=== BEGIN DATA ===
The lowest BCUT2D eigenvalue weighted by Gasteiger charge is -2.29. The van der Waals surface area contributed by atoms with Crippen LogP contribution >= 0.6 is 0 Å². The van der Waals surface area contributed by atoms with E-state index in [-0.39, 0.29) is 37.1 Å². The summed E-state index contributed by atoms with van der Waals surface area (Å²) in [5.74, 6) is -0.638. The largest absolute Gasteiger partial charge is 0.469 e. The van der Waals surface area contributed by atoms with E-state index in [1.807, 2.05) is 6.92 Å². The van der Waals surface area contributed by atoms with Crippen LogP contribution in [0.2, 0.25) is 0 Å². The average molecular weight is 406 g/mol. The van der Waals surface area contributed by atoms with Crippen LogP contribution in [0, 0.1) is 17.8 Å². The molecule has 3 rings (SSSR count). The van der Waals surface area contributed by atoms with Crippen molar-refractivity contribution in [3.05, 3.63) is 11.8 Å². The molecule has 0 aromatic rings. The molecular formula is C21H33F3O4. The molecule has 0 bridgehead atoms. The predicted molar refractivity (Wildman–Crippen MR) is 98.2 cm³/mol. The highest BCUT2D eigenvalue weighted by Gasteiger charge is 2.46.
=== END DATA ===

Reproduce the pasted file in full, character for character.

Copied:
The lowest BCUT2D eigenvalue weighted by Gasteiger charge is -2.29. The van der Waals surface area contributed by atoms with Crippen LogP contribution >= 0.6 is 0 Å². The van der Waals surface area contributed by atoms with E-state index in [-0.39, 0.29) is 37.1 Å². The summed E-state index contributed by atoms with van der Waals surface area (Å²) in [5.74, 6) is -0.638. The largest absolute Gasteiger partial charge is 0.469 e. The van der Waals surface area contributed by atoms with E-state index in [1.807, 2.05) is 6.92 Å². The van der Waals surface area contributed by atoms with Crippen LogP contribution in [0.2, 0.25) is 0 Å². The average molecular weight is 406 g/mol. The van der Waals surface area contributed by atoms with Crippen LogP contribution in [0, 0.1) is 17.8 Å². The molecule has 3 rings (SSSR count). The van der Waals surface area contributed by atoms with Crippen molar-refractivity contribution in [3.05, 3.63) is 11.8 Å². The molecule has 0 aromatic rings. The molecular formula is C21H33F3O4. The molecule has 0 bridgehead atoms. The predicted molar refractivity (Wildman–Crippen MR) is 98.2 cm³/mol. The highest BCUT2D eigenvalue weighted by Gasteiger charge is 2.46.